Illinois has long had laws related to an employee’s right to privacy in the workplace. In the early 1990s, the Illinois General Assembly passed the Right to Privacy in the Workplace Act. This Act was initially designed to prevent employers from requiring employees to share private information. For example, employers were prohibited from seeking information about workers’ compensation claims.
Times have changed. In the 1990s it would have been difficult to predict that by 2016 we would all be carrying around super computers in our pockets, let alone social media sites like Facebook and Twitter.
This summer, the Illinois General Assembly amended the Act expanding workers’ right to privacy to try and account for advancements in technology. Illinois became only the second state to make it illegal for employers to demand that employees and/or applicants provide their user names and passwords to social media websites such as Facebook and Twitter. Prior to these amendments, an employer could require his or her employees to provide login and password information as a condition of employment. Effective January 1, 2017, that will no longer be allowed. Should an employer violate the Act, the employee can file a complaint with the Illinois Department of Labor.
Can your employer require you to like or share Facebook posts?
The new law also prevents employers from requiring employees to join certain social media groups. For example, your employer, effective January 1, 2017, will no longer be able to require you to join a Facebook group. Nor will your employer be allowed to force you to invite him or her to a social media group.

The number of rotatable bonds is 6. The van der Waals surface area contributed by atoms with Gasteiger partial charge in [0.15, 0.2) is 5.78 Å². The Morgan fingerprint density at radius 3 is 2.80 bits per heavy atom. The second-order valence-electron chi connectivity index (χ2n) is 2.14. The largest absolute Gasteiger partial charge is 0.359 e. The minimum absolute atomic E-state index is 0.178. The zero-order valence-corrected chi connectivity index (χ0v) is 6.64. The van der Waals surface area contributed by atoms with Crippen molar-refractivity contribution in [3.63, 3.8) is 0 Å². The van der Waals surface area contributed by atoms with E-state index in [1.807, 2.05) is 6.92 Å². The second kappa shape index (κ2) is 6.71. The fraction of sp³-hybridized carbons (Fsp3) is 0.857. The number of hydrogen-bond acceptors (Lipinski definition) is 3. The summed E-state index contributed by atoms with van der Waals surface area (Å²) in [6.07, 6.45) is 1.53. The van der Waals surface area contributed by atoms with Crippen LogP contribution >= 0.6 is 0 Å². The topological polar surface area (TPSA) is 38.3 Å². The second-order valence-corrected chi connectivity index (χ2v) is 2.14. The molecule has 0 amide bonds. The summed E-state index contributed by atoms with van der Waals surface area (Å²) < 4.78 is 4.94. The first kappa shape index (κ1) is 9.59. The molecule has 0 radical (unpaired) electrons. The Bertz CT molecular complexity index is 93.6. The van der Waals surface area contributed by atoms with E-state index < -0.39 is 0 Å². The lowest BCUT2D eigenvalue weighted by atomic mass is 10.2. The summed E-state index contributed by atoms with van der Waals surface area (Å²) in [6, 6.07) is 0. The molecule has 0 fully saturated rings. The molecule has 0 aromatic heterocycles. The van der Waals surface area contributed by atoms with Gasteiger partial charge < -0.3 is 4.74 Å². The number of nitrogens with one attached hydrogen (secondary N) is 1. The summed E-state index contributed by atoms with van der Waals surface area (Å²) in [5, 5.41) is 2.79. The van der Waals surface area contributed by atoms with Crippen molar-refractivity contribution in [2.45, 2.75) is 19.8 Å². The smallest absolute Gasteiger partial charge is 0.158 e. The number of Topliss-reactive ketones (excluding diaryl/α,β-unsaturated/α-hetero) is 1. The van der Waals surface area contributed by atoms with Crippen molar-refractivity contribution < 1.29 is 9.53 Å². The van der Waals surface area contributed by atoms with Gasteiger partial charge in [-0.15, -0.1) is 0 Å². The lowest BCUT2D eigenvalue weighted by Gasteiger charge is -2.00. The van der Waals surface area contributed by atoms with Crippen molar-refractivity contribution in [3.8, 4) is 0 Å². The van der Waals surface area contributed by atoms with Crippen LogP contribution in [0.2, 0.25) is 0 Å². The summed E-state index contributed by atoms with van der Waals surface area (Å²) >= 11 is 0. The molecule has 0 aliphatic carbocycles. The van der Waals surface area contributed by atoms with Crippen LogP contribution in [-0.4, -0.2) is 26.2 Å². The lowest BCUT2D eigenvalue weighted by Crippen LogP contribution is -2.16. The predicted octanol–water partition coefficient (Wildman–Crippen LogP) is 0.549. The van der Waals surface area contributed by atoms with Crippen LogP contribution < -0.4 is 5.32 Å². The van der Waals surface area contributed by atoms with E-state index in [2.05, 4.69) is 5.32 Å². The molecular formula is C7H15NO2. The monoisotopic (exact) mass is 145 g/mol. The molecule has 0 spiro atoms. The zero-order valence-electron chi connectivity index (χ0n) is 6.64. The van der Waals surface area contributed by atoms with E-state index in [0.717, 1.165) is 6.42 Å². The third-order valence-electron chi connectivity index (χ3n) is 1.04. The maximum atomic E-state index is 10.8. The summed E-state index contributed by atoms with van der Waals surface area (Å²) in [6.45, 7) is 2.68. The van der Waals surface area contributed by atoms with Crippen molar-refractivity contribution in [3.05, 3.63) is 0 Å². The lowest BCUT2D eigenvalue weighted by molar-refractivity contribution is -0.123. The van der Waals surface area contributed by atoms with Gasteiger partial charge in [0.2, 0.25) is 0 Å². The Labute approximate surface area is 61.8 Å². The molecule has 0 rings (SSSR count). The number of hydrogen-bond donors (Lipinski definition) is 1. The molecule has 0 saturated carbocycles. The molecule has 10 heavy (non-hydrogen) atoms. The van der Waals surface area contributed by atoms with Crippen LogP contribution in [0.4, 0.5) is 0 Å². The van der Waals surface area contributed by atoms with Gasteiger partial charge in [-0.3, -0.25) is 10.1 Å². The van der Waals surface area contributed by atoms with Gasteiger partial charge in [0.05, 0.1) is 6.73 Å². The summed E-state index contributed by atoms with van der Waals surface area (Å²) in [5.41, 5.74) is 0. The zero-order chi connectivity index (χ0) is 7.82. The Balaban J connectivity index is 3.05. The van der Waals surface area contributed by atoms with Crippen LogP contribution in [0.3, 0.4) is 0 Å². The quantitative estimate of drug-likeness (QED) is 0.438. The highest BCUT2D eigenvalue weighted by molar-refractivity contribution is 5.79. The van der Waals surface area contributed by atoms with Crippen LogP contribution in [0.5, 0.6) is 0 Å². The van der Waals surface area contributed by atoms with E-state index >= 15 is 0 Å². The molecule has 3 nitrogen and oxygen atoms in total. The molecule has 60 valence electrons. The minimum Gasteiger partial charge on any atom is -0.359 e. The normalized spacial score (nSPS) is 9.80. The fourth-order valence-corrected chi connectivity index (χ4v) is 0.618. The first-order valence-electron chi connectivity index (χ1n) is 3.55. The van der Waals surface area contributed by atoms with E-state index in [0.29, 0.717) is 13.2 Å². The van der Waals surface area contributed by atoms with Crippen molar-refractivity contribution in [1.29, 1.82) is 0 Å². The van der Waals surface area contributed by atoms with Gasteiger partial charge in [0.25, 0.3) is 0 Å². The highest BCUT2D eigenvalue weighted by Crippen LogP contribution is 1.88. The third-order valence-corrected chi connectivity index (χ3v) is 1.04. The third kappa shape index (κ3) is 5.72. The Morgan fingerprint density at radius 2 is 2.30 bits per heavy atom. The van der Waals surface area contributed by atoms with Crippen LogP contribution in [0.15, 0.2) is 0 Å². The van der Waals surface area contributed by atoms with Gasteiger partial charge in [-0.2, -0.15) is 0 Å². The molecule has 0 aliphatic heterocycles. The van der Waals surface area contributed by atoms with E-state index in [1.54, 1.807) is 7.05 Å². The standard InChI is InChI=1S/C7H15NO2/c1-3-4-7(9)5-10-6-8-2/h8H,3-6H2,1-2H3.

The new law does raise some questions, though. What about an employer requiring his or her employees to like company posts on Facebook? As more and more “new” marketing is done via social networking websites, more and more companies are embracing Facebook, Twitter, and LinkedIn as avenues for advertising. The question remains, however, how impactful can the amended law be? For example, even if your employer can no longer require you to like or share posts, how likely are you to refuse to do so? Does one’s privacy trump their desire to be viewed as a dedicated employee?
Every day it seems social media is becoming more and more integrated into our lives. Employees and employers are still adjusting to these new norms. The struggle between privacy and social media will continue, but, hopefully, Illinois’ new law will help employees’ maintain their privacy in a world where it seems we all have too little of it.
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